What is the Scottish Rite

The Scottish Rite seeks to strengthen the community and believes that each man should act in civil life according to his individual judgment and the dictates of his conscience.

A member of the Scottish Rite seeks to:

· Exalt the dignity of every person, the human side of his daily activities, and the maximum service to humanity.

· Aid mankind's search in God's universe for identity, for development and for destiny, and thereby produce better men in a better world, happier men in a happier world and wiser men in a wiser world.

The Scottish Rite is one of the appendant bodies of Freemasonry that a Master Mason may join for further exposure to the principles of Freemasonry.

In the United States the Scottish Rite is officially recognized by Grand Lodges as an extension of the degrees of Freemasonry.The Scottish Rite builds upon the ethical teachings and philosophy offered in the craft lodge, or blue lodge, through dramatic presentation of the individual degrees.

About the Supreme Council

The Ancient Accepted Scottish Rite in each country is governed by a Supreme Council. There is no international governing body — each Supreme Council in each country is sovereign unto itself.

 

The Supreme Council confers the 33° of Sovereign Grand Inspector General

What Is The Scottish Rite?

The Scottish Rite is one of the two branches of Freemasonry in which a Master Mason may proceed after he has completed the three degrees of Symbolic or Blue Lodge Masonry. The other branch is known as the York Rite, consisting of Royal Arch Masons, Royal and Select Masters, and Knights Templar. The Scottish Rite includes the degrees from the 4° to the 32°.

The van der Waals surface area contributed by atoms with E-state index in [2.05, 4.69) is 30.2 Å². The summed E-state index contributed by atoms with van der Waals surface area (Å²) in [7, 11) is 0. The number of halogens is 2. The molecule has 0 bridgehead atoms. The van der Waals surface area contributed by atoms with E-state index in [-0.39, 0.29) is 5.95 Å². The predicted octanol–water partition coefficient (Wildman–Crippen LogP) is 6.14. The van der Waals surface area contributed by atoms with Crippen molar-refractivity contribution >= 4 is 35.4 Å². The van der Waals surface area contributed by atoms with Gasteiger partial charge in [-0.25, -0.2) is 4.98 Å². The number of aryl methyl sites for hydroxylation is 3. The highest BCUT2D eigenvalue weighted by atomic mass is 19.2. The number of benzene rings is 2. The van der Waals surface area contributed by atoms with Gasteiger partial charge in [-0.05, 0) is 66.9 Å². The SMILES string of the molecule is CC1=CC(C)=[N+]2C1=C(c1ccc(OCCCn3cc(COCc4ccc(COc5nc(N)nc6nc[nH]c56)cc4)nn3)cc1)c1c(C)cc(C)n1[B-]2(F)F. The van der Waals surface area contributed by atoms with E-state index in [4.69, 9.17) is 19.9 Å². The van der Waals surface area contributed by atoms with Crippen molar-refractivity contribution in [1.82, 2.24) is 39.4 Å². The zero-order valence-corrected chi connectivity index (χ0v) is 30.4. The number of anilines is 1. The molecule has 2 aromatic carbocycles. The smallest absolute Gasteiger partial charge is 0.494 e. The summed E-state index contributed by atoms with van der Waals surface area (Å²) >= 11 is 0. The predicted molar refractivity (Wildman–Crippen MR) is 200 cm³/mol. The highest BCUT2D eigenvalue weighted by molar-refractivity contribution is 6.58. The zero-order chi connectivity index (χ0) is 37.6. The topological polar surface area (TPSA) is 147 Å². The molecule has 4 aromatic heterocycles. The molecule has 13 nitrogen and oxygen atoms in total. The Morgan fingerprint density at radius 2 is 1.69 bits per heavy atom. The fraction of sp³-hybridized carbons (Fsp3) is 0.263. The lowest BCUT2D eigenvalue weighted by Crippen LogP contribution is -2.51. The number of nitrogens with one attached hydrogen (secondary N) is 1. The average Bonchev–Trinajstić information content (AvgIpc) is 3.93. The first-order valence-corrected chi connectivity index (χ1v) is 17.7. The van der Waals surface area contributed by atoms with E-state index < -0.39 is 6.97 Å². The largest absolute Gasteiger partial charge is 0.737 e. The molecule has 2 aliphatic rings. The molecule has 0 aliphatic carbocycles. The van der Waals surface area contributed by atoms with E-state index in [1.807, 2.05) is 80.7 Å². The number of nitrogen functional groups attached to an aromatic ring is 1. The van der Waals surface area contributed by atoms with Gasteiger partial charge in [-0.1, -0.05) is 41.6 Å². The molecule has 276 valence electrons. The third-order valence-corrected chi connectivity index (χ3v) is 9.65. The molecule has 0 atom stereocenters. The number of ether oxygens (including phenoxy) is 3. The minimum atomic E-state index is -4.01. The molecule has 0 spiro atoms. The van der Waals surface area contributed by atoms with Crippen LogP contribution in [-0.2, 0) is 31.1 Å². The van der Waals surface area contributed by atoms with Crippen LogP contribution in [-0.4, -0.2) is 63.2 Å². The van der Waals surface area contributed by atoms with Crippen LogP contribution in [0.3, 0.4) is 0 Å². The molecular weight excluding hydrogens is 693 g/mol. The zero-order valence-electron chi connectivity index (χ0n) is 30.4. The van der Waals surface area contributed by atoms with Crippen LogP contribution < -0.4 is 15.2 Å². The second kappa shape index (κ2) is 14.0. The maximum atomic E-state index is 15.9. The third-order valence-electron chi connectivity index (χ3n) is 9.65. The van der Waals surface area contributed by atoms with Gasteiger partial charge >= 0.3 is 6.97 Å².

The use of the word "Scottish" has led many Masons to believe that the Rite originated in Scotland. There was also a false belief which persisted for many years, that a man had to go to Scotland to receive the 33°. Neither of these statements is true.

Actually, the first reference to the Rite appears in old French records where the word "Ecossais," meaning Scottish, is found. During the latter part of the 17th Century, when the British Isles were torn by strife, many Scots fled to France and resumed their Masonic interests is that country. It is believed that this influence contributed to the use of the word "Scottish."

The 33rd Degree

Achieving the 33° is an honor that can be bestowed upon a Scottish Rite Mason. It is not campaigned for. It is granted solely by the Supreme Council.

A 33° Mason is a Master Mason who has exhibited knowledge, passion and sacrifice to his craft.

 

The Supreme Council awards the 33° as a way of honoring outstanding and selfless work performed in the Rite or in public life. At its annual session the Supreme Council elects members of the Rite to receive the degree. Members unanimously so elected become Honorary Members of the Supreme Council.

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